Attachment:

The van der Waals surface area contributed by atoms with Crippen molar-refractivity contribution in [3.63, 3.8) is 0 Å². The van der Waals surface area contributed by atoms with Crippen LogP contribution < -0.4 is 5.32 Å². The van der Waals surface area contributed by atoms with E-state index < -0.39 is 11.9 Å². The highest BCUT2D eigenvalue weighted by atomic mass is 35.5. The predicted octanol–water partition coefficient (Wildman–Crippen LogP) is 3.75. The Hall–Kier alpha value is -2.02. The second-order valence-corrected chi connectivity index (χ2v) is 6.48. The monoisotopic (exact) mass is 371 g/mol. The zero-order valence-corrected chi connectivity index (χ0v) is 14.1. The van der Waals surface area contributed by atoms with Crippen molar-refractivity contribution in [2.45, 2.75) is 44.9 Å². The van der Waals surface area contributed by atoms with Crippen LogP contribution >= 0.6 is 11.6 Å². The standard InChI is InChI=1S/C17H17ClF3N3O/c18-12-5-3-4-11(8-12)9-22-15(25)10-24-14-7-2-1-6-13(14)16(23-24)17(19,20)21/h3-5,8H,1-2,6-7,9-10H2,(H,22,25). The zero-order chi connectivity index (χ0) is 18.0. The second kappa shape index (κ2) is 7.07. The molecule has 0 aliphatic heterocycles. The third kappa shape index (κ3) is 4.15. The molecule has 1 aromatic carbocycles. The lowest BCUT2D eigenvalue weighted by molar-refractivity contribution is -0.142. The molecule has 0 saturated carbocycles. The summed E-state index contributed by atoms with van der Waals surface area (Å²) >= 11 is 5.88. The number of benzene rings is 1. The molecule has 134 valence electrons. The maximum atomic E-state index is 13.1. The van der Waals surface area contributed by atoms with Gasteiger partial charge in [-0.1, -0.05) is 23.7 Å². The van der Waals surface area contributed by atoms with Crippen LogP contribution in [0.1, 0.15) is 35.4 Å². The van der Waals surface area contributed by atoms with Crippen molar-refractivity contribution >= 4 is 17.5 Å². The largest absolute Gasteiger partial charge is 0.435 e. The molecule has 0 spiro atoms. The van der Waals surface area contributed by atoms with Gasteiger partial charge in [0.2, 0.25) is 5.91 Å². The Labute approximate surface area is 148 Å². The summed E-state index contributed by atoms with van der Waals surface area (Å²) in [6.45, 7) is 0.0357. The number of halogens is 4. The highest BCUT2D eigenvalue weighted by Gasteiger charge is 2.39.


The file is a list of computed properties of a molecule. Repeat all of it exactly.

The van der Waals surface area contributed by atoms with Crippen molar-refractivity contribution in [3.63, 3.8) is 0 Å². The van der Waals surface area contributed by atoms with Crippen LogP contribution < -0.4 is 5.32 Å². The van der Waals surface area contributed by atoms with E-state index < -0.39 is 11.9 Å². The highest BCUT2D eigenvalue weighted by atomic mass is 35.5. The predicted octanol–water partition coefficient (Wildman–Crippen LogP) is 3.75. The Hall–Kier alpha value is -2.02. The second-order valence-corrected chi connectivity index (χ2v) is 6.48. The monoisotopic (exact) mass is 371 g/mol. The zero-order valence-corrected chi connectivity index (χ0v) is 14.1. The van der Waals surface area contributed by atoms with Crippen molar-refractivity contribution in [2.45, 2.75) is 44.9 Å². The van der Waals surface area contributed by atoms with Crippen LogP contribution >= 0.6 is 11.6 Å². The standard InChI is InChI=1S/C17H17ClF3N3O/c18-12-5-3-4-11(8-12)9-22-15(25)10-24-14-7-2-1-6-13(14)16(23-24)17(19,20)21/h3-5,8H,1-2,6-7,9-10H2,(H,22,25). The zero-order chi connectivity index (χ0) is 18.0. The second kappa shape index (κ2) is 7.07. The molecule has 0 aliphatic heterocycles. The third kappa shape index (κ3) is 4.15. The molecule has 1 aromatic carbocycles. The lowest BCUT2D eigenvalue weighted by molar-refractivity contribution is -0.142. The molecule has 0 saturated carbocycles. The summed E-state index contributed by atoms with van der Waals surface area (Å²) >= 11 is 5.88. The number of benzene rings is 1. The molecule has 134 valence electrons. The maximum atomic E-state index is 13.1. The van der Waals surface area contributed by atoms with Gasteiger partial charge in [-0.1, -0.05) is 23.7 Å². The van der Waals surface area contributed by atoms with Crippen LogP contribution in [0.1, 0.15) is 35.4 Å². The van der Waals surface area contributed by atoms with Crippen molar-refractivity contribution >= 4 is 17.5 Å². The largest absolute Gasteiger partial charge is 0.435 e. The molecule has 0 spiro atoms. The van der Waals surface area contributed by atoms with Gasteiger partial charge in [0.2, 0.25) is 5.91 Å². The Labute approximate surface area is 148 Å². The summed E-state index contributed by atoms with van der Waals surface area (Å²) in [6.45, 7) is 0.0357. The number of halogens is 4. The highest BCUT2D eigenvalue weighted by Gasteiger charge is 2.39.